“the conditions are present for a catastrophic `Black Swan' event'' that
would knock out one or more critical GPS systems.  The report identified
thousands of instances of GPS jamming occurring annually.

Disruption of satellite navigation systems has so far remained a relatively
low-level problem for governments. Small-range jamming devices can be
acquired easily via the Internet.  However, more powerful jamming equipment
is becoming increasingly easy to acquire.

Over the past few years South Korea has witnessed huge jamming attacks
against its GPS systems, launched by North Korea.  The areas affected
stretch 100km into South Korean territory, and include major airports and
shipping lanes. More than 1,000 ships and 250 planes had their travel
disrupted by North Korean jamming attacks in 2012.

Seoul has responded by ordering the construction of a land-based antenna
array over more than 40 sites to provide a back-up system.

The UK has already begun to build a similar system, primarily to help
shipping in the event of GPS disruption.  The stretch of water between
Britain and France is one of the busiest shipping lanes in the world, but
navigation throughout it could be disrupted by a single portable jamming

“When a ship loses GPS, it isn't like a car satnav,'' said Professor
David Last, a consultant to the UK's General Lighthouse Authority.
“Multiple systems fail simultaneously.''

Prof Last cited a report into navigation vulnerabilities from the Royal
Academy of Engineering that found “there was barely a single area of
commerce or industry in the UK that wasn't dependent on GPS in some way.''

"NSA-GCHQ Allegedly Hack Cryptographer Quisquater"

Jean-Jacques Quisquater - UCL Crypto Group <>
Thu, 06 Feb 2014 18:43:05 +0100
Comments about "NSA-GCHQ Allegedly Hack Cryptographer Quisquater"
More info written by Jean-Jacques Quisquater.
This text was updated on February 8, 2014 in the morning (Belgian time).

Since 1 Feb 2014, many papers appeared in the newspapers and on Internet
concerning the hack of the personal portable computer of Jean-Jacques
Quisquater (JJQ). See

Unfortunately many of these papers suffer from approximations and
extrapolations and some of them are wrong.

The following text is intended to clarify the context of the attack as much
as possible as the investigations are not complete at this stage.

In short:

Facts: Yes, this portable computer was attacked. We don't know for sure the
vector of the attack in use. According to the Belgian Federal Police the
attack of this computer is strongly related to the attack of Belgacom in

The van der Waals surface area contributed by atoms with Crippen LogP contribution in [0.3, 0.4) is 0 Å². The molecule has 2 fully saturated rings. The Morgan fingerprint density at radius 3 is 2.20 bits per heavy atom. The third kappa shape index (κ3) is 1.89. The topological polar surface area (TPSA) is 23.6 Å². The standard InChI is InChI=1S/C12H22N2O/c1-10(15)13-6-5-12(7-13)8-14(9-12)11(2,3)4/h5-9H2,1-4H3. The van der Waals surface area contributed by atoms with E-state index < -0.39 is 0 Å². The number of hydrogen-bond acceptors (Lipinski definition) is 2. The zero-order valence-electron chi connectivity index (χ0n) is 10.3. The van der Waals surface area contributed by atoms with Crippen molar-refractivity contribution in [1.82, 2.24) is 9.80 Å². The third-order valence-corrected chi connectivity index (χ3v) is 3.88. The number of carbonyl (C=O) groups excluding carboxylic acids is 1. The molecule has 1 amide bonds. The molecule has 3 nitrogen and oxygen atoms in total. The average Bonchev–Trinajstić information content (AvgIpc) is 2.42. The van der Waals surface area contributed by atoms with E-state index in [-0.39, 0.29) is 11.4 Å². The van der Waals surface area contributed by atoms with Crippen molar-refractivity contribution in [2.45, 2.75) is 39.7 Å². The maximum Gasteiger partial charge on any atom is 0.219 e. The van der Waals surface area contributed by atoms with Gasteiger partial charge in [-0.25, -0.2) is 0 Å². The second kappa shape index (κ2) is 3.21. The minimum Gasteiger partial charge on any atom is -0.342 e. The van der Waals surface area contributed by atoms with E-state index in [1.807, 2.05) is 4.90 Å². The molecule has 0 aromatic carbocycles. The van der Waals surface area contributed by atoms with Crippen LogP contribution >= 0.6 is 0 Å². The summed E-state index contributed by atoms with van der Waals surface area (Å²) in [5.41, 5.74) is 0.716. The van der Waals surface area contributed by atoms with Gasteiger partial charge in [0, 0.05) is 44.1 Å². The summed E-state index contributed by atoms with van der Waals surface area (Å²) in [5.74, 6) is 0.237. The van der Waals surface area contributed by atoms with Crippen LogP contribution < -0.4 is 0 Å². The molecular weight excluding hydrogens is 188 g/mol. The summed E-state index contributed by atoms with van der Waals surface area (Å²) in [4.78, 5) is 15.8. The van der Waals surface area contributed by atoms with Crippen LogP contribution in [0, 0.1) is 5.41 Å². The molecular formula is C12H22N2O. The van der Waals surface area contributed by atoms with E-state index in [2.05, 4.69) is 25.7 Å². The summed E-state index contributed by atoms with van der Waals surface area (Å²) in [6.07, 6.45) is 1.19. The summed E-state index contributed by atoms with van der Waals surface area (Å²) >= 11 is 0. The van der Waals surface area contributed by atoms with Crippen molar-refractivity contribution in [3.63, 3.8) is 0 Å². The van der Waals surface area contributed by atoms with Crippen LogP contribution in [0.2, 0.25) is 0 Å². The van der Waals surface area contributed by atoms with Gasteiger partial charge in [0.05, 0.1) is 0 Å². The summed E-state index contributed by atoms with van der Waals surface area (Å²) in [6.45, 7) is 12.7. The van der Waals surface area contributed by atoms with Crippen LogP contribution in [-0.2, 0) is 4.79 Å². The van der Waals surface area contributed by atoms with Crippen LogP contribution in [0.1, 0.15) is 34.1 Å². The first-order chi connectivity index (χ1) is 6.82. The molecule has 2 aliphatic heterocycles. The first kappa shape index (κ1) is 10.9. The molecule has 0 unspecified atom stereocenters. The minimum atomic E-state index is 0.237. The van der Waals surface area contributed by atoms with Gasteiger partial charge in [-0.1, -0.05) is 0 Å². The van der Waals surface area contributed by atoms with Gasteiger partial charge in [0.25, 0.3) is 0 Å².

Belgium allegedly hacked by NSA-GCHQ.

The only found vector of attack is related to an e-mail spoofing a linkedin
e-mail mentioning a name close to a name known by JJQ. From this e-mail, JJQ
opened a link to a profile of the mentioned person and JJQ immediately
understood it was a spoof and closed his computer in one second.  The
computer was later extensively scanned by several malware detectors without
result. Possibly another vector of attack was used but there is no trace of

* Data available on the computer: There was no sensitive data on the
computer.  The main part of the JJQ's work is the design of (formal) methods
related to cryptography and computer security and this activity is twofold:

  - Methods related to the academic world finally anyway published in
    conferences, journals, patents and standards. Privacy concerning reviews
    of scientific papers is important to write these reviews without
    external pressure, the content is nevertheless not critical.

  - Activities related to sensitive data of companies always follow a very
    strict procedure which lead to a very strong level of security (the use
    of safes, only in company rooms, dedicated computers without connection,
    destruction of all the data at the end of the study).  Therefore no
    sensitive information related to companies is available on this personal

Companies are only using the practical ideas of JJQ in the spirit of the
main principles of Kerckhoffs (“Only the key is secret.'') and Shannon
(“The enemy knows the system.'').

* The purpose of the attack: we don't know. Maybe the cryptography research
is under surveillance, maybe some people hope to find some interesting
information or contact, maybe there is another goal we will never know. [...]

  [PGN-truncated for RISKS.  Full text at
  Quite an item!  PGN]

Book announcement: "Threat Modeling: Designing for Security"

Adam Shostack <>
Sat, 15 Feb 2014 12:31:45 -0500
One of the the biggest threats to threat modeling is to believe it's a
mystical rite, or inborn skill which can never be taught.  Everyone
can threat model, and everyone should.  (If threat modeling is harder
than using git, whose fault is that?)  That requires recasting threat
modeling as a set of tasks which can be taught and integrated into the
engineering processes which deliver products or services.

Adam Shostack's Threat Modeling: Designing For Security (Wiley, 2014), is
focused on actionable threat modeling for everyone involved in building and
operating complex technology, in particular, developers, systems managers
and security professionals.  The book starts with a simple introduction
focused on four questions: (1) What are you building (2) What can go wrong?
(3) What are you going to do about it (4) Are you doing 1-3 sufficiently
well for your project?  From there, it covers finding threats (Part II),
processing and managing threats (Part III), threat modeling for specific
technologies and tricky areas (Part IV), and taking threat modeling to the
next level (Part V).

RISKS readers (especially those in security and other trustworthiness
issues) will particularly benefit from framing threat modeling as a deeply
practical, teachable discipline, and from having prescriptive guidance to
help experts in other domains better interface with security.

More information at, and available
wherever fine books are sold.